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Predictors of matching in an ophthalmology residency program.

Research paper by Allison R AR Loh, Damien D Joseph, Jeremy D JD Keenan, Thomas M TM Lietman, Ayman A Naseri

Indexed on: 25 Dec '12Published on: 25 Dec '12Published in: Ophthalmology



Abstract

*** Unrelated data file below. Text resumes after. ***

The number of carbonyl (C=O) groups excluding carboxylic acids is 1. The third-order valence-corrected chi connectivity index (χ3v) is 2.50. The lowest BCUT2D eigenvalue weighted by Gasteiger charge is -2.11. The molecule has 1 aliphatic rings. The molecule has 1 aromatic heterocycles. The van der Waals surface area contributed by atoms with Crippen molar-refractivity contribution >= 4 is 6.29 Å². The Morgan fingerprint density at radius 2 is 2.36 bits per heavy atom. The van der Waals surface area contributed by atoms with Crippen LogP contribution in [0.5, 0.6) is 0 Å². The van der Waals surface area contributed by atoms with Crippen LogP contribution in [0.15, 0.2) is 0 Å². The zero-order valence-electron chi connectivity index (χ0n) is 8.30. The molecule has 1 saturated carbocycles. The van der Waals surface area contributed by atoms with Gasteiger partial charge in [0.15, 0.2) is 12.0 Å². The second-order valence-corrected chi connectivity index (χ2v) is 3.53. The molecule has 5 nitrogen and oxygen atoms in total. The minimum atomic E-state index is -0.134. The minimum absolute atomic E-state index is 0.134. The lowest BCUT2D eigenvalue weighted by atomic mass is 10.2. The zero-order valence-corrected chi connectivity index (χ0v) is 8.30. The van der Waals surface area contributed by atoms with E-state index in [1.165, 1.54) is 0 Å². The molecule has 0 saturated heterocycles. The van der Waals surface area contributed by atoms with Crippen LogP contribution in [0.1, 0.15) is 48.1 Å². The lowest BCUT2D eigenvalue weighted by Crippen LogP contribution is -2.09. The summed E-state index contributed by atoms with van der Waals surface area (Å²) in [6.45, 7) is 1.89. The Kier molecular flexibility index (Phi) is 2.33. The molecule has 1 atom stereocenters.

To examine the characteristics of US medical students applying for ophthalmology residency and to determine the predictors of matching.A retrospective case series.A total of 3435 medical students from the United States who applied to an ophthalmology residency program from 2003 to 2008 were included.Matched and unmatched applicants were compared and stratified by predictor variables, including United States Medical Licensing Examination (USMLE) Step 1 score, Alpha Omega Alpha (AOA) status, medical school reputation, and medical school geographic region. Differences in proportions were analyzed using the Fisher exact test. Logistic regression was used to determine the predictors of successful matching.Successful matching to an ophthalmology program.The majority of applicants (72%, 2486/3435) matched in ophthalmology. In multivariate analysis, AOA membership (odds ratio [OR], 2.6, P<0.0001), USMLE score (OR, 1.6; P<0.0001), presence of an ophthalmology residency at medical school (OR, 1.4; P = 0.01), top 25 medical school (OR, 1.4; P<0.03), top 10 medical school (OR, 1.6; P<0.02), and allopathic degree (OR, 4.0; P<0.0001) were statistically significant predictors of matching. Approximately 60% (1442/2486) of applicants matched to the same geographic region as their medical school. Applicants were more likely to match at a program in the same geographic region as their medical school than would be predicted by chance alone (P<0.0001). In multivariate analysis, higher USMLE score (OR, 0.9; P<0.0001) and top 10 medical school (OR, 0.7; P = 0.027) were statistically significant predictors of matching to outside the geographic region as one's medical school.The majority of applicants applying for an ophthalmology residency position match successfully. Higher performance on quantitative metrics seems to confer an advantage for matching. The majority of applicants match at a residency program within the same geographic region as one's medical school.